Why can’t the world just stick to one simple compressed format like zip, we hear you cry. There are all manner of reasons for choosing a different format - .7z is open-source for example – but most OSes can only handle a limited number of compression formats natively. This is where a dedicated archiving tool come into play, and there’s none more comprehensive than PowerArchiver.
It supports so many file formats (over 50 at last count) that it’s pointless to list them all – suffice to say pretty much any archived format can be read, and the key ones (including of course zip, 7-zip, TAR, GZIP and even ISO) can be written to as well.
The app supports high levels of encryption, with multiple methods supported and support for encrypting and signing Adobe PDF and Microsoft Office documents too.
If you're more concerned about the program's practical benefits, there are plenty. It's extremely fast, for instance. VSS and UAC elevation support mean it can cope with problems where other tools fail, compressing files even if they're in use and need administrator access to read. and there are tools to repair archives, convert them between formats, create self-extracting archives and a whole lot more.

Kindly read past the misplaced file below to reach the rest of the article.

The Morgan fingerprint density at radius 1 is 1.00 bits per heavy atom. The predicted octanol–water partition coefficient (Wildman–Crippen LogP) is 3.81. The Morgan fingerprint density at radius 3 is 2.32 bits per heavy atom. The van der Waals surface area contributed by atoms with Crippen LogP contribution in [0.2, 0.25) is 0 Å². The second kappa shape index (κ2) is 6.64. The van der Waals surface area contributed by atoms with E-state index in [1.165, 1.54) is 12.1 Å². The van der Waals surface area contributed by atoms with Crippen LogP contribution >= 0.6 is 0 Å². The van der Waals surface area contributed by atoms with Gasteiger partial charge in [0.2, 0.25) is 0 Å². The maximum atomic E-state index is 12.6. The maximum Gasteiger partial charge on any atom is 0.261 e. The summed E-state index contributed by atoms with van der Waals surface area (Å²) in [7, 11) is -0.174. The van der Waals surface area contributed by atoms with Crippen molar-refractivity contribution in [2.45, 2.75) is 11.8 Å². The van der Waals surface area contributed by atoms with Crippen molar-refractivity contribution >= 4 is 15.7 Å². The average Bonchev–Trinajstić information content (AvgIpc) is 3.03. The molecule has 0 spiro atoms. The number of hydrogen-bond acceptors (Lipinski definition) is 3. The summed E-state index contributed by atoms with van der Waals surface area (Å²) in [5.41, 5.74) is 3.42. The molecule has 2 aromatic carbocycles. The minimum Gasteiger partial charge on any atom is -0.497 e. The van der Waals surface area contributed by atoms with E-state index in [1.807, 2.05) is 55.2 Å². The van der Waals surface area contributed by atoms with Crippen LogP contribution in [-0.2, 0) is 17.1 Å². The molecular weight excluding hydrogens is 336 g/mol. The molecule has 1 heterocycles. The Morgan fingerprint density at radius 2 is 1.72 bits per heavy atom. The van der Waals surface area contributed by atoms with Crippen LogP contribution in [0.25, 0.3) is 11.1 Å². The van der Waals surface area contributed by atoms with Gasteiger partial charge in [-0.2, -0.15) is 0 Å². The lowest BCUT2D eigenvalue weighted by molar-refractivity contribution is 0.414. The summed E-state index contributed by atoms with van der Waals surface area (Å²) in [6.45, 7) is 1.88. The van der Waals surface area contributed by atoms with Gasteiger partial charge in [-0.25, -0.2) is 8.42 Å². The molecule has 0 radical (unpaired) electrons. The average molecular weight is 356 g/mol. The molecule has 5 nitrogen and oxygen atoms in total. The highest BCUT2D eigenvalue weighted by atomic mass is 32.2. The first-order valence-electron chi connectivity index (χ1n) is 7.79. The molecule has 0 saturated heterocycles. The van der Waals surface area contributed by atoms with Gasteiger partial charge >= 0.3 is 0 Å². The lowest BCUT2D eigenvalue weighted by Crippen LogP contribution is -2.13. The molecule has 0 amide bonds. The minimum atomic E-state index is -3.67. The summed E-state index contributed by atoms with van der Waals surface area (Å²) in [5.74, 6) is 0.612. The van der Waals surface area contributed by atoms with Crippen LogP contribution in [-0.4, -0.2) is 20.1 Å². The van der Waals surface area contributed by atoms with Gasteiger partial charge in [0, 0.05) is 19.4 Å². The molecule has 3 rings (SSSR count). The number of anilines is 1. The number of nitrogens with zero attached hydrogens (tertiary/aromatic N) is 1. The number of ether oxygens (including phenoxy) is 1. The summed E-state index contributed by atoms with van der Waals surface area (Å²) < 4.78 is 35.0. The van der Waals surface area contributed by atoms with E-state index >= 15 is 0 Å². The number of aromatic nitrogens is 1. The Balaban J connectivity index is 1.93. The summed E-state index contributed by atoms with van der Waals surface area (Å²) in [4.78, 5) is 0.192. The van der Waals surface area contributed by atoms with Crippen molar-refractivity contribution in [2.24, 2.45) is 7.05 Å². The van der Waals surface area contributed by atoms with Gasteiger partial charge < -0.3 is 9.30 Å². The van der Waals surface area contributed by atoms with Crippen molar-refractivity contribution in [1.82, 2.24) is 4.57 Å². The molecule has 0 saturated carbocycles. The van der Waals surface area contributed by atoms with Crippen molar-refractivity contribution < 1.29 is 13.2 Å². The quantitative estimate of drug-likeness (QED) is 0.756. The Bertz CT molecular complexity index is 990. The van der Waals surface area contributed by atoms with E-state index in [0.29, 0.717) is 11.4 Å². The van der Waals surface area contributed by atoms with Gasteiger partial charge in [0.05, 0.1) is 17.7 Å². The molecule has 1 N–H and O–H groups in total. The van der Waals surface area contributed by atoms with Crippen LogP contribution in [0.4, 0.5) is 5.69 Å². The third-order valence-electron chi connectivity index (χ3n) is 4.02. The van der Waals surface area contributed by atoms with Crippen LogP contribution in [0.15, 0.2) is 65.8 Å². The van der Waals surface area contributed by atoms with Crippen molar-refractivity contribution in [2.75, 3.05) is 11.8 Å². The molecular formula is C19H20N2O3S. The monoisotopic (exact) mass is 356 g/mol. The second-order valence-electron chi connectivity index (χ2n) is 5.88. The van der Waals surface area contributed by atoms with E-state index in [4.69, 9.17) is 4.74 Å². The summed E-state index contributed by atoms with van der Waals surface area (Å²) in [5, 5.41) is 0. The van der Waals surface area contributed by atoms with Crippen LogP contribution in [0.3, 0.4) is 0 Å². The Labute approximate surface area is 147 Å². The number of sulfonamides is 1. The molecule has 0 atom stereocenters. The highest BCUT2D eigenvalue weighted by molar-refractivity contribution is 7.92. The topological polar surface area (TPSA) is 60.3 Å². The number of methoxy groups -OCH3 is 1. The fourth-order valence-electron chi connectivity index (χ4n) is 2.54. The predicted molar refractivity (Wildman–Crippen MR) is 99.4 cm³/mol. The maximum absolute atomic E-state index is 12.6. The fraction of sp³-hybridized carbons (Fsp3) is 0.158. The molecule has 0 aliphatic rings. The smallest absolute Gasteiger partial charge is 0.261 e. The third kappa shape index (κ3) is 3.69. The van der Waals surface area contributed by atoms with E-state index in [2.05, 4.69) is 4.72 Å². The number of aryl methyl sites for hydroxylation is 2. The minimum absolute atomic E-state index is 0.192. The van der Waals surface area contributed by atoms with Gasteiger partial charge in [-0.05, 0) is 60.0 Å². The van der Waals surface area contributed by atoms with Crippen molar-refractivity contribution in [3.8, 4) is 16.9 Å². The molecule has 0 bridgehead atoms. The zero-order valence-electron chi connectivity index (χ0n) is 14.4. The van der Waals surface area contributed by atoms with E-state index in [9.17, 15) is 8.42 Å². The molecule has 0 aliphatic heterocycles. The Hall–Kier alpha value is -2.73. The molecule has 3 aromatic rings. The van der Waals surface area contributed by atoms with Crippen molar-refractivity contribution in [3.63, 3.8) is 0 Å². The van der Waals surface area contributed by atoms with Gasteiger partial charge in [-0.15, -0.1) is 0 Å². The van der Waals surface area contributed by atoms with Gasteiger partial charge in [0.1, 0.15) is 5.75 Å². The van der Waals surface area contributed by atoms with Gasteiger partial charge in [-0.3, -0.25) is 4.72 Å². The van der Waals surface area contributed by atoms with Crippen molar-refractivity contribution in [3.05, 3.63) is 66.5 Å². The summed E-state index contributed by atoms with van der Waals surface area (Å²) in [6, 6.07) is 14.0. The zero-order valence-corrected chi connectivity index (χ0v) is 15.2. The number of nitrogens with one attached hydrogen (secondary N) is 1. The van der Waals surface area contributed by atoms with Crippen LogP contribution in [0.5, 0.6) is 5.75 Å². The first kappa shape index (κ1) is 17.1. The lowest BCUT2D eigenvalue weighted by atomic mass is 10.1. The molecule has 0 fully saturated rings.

After years as a Windows-only product, ConeXware unveiled its first Mac release in 2020. The app doesn't yet possess all the features found in the Windows version, but the core tools are all in place. The product is now available to purchase - we'd suggest giving the trial a good run out first, as things can be a little clunky in places and it's not as intuitive as it could be - no drag-and-drop support for adding files to archives, for example. Given the progress of the Windows version, though, we'd envisage this appearing sooner rather than later.
It's got some way to go to catch up with all the features on offer from its Windows cousin, but if you're looking for more control over archiving files, PowerArchiver is definitely worth a road-test.